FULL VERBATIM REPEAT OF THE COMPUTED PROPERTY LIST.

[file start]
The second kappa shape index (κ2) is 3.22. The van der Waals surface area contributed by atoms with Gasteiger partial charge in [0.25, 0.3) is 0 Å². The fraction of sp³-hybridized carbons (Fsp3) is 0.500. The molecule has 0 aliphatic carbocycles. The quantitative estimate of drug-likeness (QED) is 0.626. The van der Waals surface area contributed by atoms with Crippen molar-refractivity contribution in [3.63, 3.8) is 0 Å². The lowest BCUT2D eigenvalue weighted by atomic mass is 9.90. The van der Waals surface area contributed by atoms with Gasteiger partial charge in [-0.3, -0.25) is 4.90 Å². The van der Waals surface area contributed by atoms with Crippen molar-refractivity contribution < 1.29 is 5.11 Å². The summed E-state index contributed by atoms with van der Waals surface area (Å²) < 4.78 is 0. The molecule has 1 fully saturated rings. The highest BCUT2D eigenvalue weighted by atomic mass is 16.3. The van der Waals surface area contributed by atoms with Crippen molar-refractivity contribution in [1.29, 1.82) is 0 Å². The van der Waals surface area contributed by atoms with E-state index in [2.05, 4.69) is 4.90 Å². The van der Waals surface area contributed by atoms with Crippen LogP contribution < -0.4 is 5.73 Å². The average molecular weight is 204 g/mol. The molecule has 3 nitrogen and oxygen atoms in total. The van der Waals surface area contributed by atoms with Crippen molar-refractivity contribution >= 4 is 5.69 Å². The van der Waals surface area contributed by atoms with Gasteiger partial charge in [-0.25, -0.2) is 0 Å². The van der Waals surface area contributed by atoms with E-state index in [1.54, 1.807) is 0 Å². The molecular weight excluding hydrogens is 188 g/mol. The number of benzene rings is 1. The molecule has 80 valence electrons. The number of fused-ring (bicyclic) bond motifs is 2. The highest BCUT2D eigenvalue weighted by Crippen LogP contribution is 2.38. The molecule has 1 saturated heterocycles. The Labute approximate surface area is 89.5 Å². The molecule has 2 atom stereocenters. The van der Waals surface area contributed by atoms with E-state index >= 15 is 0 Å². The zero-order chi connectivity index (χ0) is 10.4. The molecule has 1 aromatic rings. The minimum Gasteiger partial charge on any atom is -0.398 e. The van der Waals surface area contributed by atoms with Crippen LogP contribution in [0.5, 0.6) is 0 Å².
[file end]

The second kappa shape index (κ2) is 3.22. The van der Waals surface area contributed by atoms with Gasteiger partial charge in [0.25, 0.3) is 0 Å². The fraction of sp³-hybridized carbons (Fsp3) is 0.500. The molecule has 0 aliphatic carbocycles. The quantitative estimate of drug-likeness (QED) is 0.626. The van der Waals surface area contributed by atoms with Crippen molar-refractivity contribution in [3.63, 3.8) is 0 Å². The lowest BCUT2D eigenvalue weighted by atomic mass is 9.90. The van der Waals surface area contributed by atoms with Gasteiger partial charge in [-0.3, -0.25) is 4.90 Å². The van der Waals surface area contributed by atoms with Crippen molar-refractivity contribution < 1.29 is 5.11 Å². The summed E-state index contributed by atoms with van der Waals surface area (Å²) < 4.78 is 0. The molecule has 1 fully saturated rings. The highest BCUT2D eigenvalue weighted by atomic mass is 16.3. The van der Waals surface area contributed by atoms with Crippen molar-refractivity contribution in [1.29, 1.82) is 0 Å². The van der Waals surface area contributed by atoms with E-state index in [2.05, 4.69) is 4.90 Å². The van der Waals surface area contributed by atoms with Crippen LogP contribution < -0.4 is 5.73 Å². The average molecular weight is 204 g/mol. The molecule has 3 nitrogen and oxygen atoms in total. The van der Waals surface area contributed by atoms with Crippen molar-refractivity contribution >= 4 is 5.69 Å². The van der Waals surface area contributed by atoms with Gasteiger partial charge in [-0.25, -0.2) is 0 Å². The van der Waals surface area contributed by atoms with E-state index in [1.54, 1.807) is 0 Å². The molecular weight excluding hydrogens is 188 g/mol. The number of benzene rings is 1. The molecule has 80 valence electrons. The number of fused-ring (bicyclic) bond motifs is 2. The highest BCUT2D eigenvalue weighted by Crippen LogP contribution is 2.38. The molecule has 1 saturated heterocycles. The Labute approximate surface area is 89.5 Å². The molecule has 2 atom stereocenters. The van der Waals surface area contributed by atoms with E-state index >= 15 is 0 Å². The zero-order chi connectivity index (χ0) is 10.4. The molecule has 1 aromatic rings. The minimum Gasteiger partial charge on any atom is -0.398 e. The van der Waals surface area contributed by atoms with Crippen LogP contribution in [0.5, 0.6) is 0 Å².